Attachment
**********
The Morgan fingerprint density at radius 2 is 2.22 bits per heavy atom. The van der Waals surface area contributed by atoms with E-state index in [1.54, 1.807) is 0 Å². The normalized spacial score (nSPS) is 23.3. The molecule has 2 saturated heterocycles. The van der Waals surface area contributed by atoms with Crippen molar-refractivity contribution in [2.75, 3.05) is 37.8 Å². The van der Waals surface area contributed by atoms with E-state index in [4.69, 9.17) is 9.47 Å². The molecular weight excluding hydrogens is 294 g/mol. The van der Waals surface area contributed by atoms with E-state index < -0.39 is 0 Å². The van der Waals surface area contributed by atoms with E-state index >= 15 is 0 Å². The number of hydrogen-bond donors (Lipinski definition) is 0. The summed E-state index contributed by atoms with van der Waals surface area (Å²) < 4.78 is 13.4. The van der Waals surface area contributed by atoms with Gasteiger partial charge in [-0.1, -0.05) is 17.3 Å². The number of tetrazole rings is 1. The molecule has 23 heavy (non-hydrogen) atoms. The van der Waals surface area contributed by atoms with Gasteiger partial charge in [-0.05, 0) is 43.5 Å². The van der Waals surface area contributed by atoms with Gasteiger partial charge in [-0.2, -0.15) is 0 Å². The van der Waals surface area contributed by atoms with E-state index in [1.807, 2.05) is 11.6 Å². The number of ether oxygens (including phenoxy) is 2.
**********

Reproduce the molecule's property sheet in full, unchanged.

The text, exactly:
The Morgan fingerprint density at radius 2 is 2.22 bits per heavy atom. The van der Waals surface area contributed by atoms with E-state index in [1.54, 1.807) is 0 Å². The normalized spacial score (nSPS) is 23.3. The molecule has 2 saturated heterocycles. The van der Waals surface area contributed by atoms with Crippen molar-refractivity contribution in [2.75, 3.05) is 37.8 Å². The van der Waals surface area contributed by atoms with E-state index in [4.69, 9.17) is 9.47 Å². The molecular weight excluding hydrogens is 294 g/mol. The van der Waals surface area contributed by atoms with E-state index < -0.39 is 0 Å². The van der Waals surface area contributed by atoms with E-state index >= 15 is 0 Å². The number of hydrogen-bond donors (Lipinski definition) is 0. The summed E-state index contributed by atoms with van der Waals surface area (Å²) < 4.78 is 13.4. The van der Waals surface area contributed by atoms with Gasteiger partial charge in [-0.1, -0.05) is 17.3 Å². The number of tetrazole rings is 1. The molecule has 23 heavy (non-hydrogen) atoms. The van der Waals surface area contributed by atoms with Gasteiger partial charge in [-0.05, 0) is 43.5 Å². The van der Waals surface area contributed by atoms with Gasteiger partial charge in [-0.2, -0.15) is 0 Å². The van der Waals surface area contributed by atoms with E-state index in [1.807, 2.05) is 11.6 Å². The number of ether oxygens (including phenoxy) is 2.